Unbounded Range Queries in Mongo

In Luma Health, often times we have to do queries against collections that have 50, 60, 100M+ records — as you’d expect, well thought through queries and good indexes are the building blocks to querying these types of collections.

In today’s example, we had a collections in production that contains a DATE field where we have to do range queries (e.g. DATE > something, DATE < something). We started to notice a large number of the underlying API calls that hit that table were getting logged to our slow execution monitoring. Specifically in one service, we started seeing about 500 slow logs per 5 minute interval.

We spent some time looking through the Mongo query planner, digging in to the DB queries the API calls were making and and few found a few examples like this:

    date: { $lte: endDate },
    endDate: { $gte: startDate }

Now both the date and endDate fields were in a proper compound index that the Mongo query planner was using, but when looking through the execution stats, the query planner was canonicalizing each end of the ranges as date: {$lte: endDate, $gte: Infinity }. Yikes! All the hard word in indexing, query design, etc, went out the window — when the query executed, Mongo had to pull two entire ranges and then intersect them in memory rather than through the index.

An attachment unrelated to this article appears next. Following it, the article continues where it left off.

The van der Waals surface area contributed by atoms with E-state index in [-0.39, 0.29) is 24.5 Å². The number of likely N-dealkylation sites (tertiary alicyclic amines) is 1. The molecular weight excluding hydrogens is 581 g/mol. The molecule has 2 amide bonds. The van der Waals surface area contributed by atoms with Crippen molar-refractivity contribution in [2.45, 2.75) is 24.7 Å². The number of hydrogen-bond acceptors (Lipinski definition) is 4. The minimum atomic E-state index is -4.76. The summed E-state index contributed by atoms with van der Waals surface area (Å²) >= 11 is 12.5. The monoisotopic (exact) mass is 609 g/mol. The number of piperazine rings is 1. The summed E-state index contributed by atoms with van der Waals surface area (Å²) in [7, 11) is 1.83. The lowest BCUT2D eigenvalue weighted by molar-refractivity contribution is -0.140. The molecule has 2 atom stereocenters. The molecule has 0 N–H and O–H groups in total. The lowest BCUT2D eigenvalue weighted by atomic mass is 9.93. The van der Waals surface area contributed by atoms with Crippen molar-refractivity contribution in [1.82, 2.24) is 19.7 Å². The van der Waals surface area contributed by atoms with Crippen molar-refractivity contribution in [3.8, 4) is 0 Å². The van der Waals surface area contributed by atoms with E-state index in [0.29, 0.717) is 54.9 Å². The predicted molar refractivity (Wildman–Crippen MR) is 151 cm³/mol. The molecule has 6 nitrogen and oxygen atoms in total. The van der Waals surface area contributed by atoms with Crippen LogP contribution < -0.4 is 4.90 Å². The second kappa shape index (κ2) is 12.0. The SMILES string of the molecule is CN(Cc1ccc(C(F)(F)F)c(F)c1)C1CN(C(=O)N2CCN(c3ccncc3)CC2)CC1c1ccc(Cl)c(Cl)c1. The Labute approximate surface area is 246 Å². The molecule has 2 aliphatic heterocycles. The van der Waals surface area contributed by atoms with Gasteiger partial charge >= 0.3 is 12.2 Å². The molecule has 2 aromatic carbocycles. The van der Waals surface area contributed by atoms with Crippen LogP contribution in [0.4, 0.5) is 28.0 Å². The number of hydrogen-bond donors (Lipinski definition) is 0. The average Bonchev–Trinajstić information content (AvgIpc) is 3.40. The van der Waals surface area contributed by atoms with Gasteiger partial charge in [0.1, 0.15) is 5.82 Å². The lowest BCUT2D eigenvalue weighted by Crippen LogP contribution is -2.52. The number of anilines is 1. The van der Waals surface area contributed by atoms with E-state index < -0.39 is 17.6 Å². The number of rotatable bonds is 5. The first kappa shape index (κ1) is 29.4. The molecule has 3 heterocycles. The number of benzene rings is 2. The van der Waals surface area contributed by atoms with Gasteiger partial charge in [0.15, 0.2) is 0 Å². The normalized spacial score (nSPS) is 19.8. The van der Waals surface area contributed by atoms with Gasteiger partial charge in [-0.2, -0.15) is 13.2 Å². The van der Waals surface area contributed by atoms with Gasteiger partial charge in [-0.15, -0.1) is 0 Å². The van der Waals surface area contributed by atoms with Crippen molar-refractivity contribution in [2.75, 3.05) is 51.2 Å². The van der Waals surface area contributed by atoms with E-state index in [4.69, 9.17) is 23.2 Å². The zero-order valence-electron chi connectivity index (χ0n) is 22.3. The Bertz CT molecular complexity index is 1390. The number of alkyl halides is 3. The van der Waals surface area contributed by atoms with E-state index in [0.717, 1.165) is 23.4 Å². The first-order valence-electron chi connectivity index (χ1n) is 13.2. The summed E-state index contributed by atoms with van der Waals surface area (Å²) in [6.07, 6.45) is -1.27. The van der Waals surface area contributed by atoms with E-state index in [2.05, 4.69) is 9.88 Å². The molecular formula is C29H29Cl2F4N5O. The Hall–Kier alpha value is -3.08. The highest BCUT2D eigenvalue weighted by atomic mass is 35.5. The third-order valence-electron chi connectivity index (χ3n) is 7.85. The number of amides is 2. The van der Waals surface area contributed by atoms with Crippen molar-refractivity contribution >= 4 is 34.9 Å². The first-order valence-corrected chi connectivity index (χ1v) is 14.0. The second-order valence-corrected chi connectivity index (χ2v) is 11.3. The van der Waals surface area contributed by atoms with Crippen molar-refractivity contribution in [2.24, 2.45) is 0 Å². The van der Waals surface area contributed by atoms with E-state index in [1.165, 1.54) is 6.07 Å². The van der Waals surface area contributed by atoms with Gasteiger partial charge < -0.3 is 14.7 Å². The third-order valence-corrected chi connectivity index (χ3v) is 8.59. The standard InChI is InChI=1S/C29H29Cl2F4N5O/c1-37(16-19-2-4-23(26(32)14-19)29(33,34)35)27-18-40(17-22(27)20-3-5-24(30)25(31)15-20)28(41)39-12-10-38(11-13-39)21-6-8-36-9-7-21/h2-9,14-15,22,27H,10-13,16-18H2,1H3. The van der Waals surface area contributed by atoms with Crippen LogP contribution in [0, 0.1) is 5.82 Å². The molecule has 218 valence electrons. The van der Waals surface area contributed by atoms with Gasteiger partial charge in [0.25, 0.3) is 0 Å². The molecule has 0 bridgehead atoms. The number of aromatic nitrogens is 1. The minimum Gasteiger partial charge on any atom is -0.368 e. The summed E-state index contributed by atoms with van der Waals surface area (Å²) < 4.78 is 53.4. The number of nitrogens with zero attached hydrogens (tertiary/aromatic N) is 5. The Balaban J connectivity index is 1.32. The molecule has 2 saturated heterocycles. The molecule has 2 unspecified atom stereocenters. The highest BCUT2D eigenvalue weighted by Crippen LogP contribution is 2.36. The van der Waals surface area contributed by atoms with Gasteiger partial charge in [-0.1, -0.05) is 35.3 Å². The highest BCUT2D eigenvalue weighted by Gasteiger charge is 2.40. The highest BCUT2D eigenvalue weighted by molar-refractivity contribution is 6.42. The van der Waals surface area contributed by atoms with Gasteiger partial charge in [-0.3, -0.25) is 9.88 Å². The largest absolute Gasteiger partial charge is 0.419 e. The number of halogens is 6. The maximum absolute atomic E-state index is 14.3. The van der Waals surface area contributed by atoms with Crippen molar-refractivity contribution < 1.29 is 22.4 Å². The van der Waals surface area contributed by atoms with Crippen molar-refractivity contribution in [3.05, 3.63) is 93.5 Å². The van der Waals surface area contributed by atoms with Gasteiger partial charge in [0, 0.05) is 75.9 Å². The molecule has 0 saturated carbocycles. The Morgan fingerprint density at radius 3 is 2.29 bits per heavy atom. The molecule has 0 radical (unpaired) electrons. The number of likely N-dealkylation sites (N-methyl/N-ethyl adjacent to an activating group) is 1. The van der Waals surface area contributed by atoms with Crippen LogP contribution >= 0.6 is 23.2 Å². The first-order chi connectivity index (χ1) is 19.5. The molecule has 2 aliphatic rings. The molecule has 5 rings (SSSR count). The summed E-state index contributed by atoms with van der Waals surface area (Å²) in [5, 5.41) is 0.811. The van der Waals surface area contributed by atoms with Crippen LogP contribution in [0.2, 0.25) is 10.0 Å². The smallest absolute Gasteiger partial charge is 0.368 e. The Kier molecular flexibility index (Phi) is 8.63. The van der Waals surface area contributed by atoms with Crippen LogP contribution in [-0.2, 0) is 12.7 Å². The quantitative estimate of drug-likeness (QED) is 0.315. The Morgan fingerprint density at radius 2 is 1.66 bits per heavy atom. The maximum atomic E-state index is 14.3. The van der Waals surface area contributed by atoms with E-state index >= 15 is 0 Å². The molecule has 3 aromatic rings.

We quickly fixed the queries and as you’d expect, much happier production monitoring. In the graph below you see around 6am the daily load starts to pick up and the the slow logs pick up in frequency. We deployed the change about 915am and like magic, the slow logs go back down to zero.

Moral of the story: unbounded range queries can lead to very unintended performance consequences.